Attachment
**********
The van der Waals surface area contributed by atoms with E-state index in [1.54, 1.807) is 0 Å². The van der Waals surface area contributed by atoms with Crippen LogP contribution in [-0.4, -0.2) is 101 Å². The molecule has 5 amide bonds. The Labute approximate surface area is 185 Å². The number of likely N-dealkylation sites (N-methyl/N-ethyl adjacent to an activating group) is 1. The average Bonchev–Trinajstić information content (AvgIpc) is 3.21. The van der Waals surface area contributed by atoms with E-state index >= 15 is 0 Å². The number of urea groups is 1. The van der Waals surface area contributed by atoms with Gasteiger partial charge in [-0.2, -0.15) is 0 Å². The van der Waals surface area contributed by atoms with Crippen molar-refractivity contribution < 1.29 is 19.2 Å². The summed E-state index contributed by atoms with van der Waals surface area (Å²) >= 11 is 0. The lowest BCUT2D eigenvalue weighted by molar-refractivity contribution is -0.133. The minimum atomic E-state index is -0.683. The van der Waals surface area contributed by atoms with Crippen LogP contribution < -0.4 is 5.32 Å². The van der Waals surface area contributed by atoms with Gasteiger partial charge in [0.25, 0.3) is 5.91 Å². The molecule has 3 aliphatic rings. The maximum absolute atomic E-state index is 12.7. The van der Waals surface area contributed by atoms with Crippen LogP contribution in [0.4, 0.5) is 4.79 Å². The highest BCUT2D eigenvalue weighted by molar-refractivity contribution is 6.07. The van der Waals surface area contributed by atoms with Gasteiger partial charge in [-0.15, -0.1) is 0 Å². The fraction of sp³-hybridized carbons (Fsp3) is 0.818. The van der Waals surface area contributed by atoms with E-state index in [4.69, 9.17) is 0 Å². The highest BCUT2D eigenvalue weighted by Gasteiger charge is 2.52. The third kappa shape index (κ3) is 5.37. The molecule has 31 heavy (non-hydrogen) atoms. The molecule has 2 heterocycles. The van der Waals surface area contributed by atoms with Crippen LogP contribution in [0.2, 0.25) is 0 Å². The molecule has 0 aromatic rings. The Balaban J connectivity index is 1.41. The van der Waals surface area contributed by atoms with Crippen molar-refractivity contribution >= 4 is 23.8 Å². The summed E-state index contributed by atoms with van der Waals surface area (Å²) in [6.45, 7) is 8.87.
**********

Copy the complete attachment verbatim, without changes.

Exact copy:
The van der Waals surface area contributed by atoms with E-state index in [1.54, 1.807) is 0 Å². The van der Waals surface area contributed by atoms with Crippen LogP contribution in [-0.4, -0.2) is 101 Å². The molecule has 5 amide bonds. The Labute approximate surface area is 185 Å². The number of likely N-dealkylation sites (N-methyl/N-ethyl adjacent to an activating group) is 1. The average Bonchev–Trinajstić information content (AvgIpc) is 3.21. The van der Waals surface area contributed by atoms with E-state index >= 15 is 0 Å². The number of urea groups is 1. The van der Waals surface area contributed by atoms with Gasteiger partial charge in [-0.2, -0.15) is 0 Å². The van der Waals surface area contributed by atoms with Crippen molar-refractivity contribution < 1.29 is 19.2 Å². The summed E-state index contributed by atoms with van der Waals surface area (Å²) >= 11 is 0. The lowest BCUT2D eigenvalue weighted by molar-refractivity contribution is -0.133. The minimum atomic E-state index is -0.683. The van der Waals surface area contributed by atoms with Crippen LogP contribution < -0.4 is 5.32 Å². The van der Waals surface area contributed by atoms with Gasteiger partial charge in [0.25, 0.3) is 5.91 Å². The molecule has 3 aliphatic rings. The maximum absolute atomic E-state index is 12.7. The van der Waals surface area contributed by atoms with Crippen LogP contribution in [0.4, 0.5) is 4.79 Å². The highest BCUT2D eigenvalue weighted by molar-refractivity contribution is 6.07. The van der Waals surface area contributed by atoms with Gasteiger partial charge in [-0.15, -0.1) is 0 Å². The fraction of sp³-hybridized carbons (Fsp3) is 0.818. The van der Waals surface area contributed by atoms with E-state index in [4.69, 9.17) is 0 Å². The highest BCUT2D eigenvalue weighted by Gasteiger charge is 2.52. The third kappa shape index (κ3) is 5.37. The molecule has 31 heavy (non-hydrogen) atoms. The molecule has 2 heterocycles. The van der Waals surface area contributed by atoms with Crippen LogP contribution in [0.2, 0.25) is 0 Å². The molecule has 0 aromatic rings. The Balaban J connectivity index is 1.41. The van der Waals surface area contributed by atoms with Crippen molar-refractivity contribution >= 4 is 23.8 Å². The summed E-state index contributed by atoms with van der Waals surface area (Å²) in [6.45, 7) is 8.87.